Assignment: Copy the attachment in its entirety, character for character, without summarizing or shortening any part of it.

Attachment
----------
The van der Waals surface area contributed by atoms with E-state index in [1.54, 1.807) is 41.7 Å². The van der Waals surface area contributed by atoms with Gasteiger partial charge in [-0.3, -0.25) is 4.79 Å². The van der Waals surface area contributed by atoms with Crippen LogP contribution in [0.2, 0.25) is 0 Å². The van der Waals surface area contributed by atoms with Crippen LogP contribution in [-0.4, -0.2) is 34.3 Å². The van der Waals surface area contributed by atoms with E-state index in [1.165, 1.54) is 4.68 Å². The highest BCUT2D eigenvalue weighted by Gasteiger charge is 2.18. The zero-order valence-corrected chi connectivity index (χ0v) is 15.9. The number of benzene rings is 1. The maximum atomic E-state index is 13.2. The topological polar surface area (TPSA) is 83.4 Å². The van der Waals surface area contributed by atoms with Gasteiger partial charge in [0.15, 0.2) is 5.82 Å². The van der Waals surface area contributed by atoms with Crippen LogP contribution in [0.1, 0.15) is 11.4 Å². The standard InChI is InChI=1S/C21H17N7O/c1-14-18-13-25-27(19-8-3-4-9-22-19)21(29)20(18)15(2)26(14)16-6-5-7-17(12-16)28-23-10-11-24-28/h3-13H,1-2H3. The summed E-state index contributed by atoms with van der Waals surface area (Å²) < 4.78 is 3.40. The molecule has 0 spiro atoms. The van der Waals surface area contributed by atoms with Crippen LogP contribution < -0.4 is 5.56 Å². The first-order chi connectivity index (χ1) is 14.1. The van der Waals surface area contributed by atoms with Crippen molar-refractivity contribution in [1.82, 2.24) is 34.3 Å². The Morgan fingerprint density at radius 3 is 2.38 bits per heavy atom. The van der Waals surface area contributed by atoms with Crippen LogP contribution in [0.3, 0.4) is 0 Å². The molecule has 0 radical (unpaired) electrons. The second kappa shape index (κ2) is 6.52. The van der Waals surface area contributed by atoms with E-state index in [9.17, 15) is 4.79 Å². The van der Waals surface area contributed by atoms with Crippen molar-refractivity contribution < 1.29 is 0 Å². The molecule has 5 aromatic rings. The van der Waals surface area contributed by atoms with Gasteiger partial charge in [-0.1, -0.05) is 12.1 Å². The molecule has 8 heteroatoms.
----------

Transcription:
The van der Waals surface area contributed by atoms with E-state index in [1.54, 1.807) is 41.7 Å². The van der Waals surface area contributed by atoms with Gasteiger partial charge in [-0.3, -0.25) is 4.79 Å². The van der Waals surface area contributed by atoms with Crippen LogP contribution in [0.2, 0.25) is 0 Å². The van der Waals surface area contributed by atoms with Crippen LogP contribution in [-0.4, -0.2) is 34.3 Å². The van der Waals surface area contributed by atoms with E-state index in [1.165, 1.54) is 4.68 Å². The highest BCUT2D eigenvalue weighted by Gasteiger charge is 2.18. The zero-order valence-corrected chi connectivity index (χ0v) is 15.9. The number of benzene rings is 1. The maximum atomic E-state index is 13.2. The topological polar surface area (TPSA) is 83.4 Å². The van der Waals surface area contributed by atoms with Gasteiger partial charge in [0.15, 0.2) is 5.82 Å². The van der Waals surface area contributed by atoms with Crippen LogP contribution in [0.1, 0.15) is 11.4 Å². The standard InChI is InChI=1S/C21H17N7O/c1-14-18-13-25-27(19-8-3-4-9-22-19)21(29)20(18)15(2)26(14)16-6-5-7-17(12-16)28-23-10-11-24-28/h3-13H,1-2H3. The summed E-state index contributed by atoms with van der Waals surface area (Å²) < 4.78 is 3.40. The molecule has 0 spiro atoms. The van der Waals surface area contributed by atoms with Crippen LogP contribution < -0.4 is 5.56 Å². The first-order chi connectivity index (χ1) is 14.1. The van der Waals surface area contributed by atoms with Crippen molar-refractivity contribution in [1.82, 2.24) is 34.3 Å². The Morgan fingerprint density at radius 3 is 2.38 bits per heavy atom. The van der Waals surface area contributed by atoms with Crippen LogP contribution in [0.3, 0.4) is 0 Å². The molecule has 0 radical (unpaired) electrons. The second kappa shape index (κ2) is 6.52. The van der Waals surface area contributed by atoms with E-state index in [9.17, 15) is 4.79 Å². The van der Waals surface area contributed by atoms with Crippen molar-refractivity contribution < 1.29 is 0 Å². The molecule has 5 aromatic rings. The van der Waals surface area contributed by atoms with Gasteiger partial charge in [-0.1, -0.05) is 12.1 Å². The molecule has 8 heteroatoms.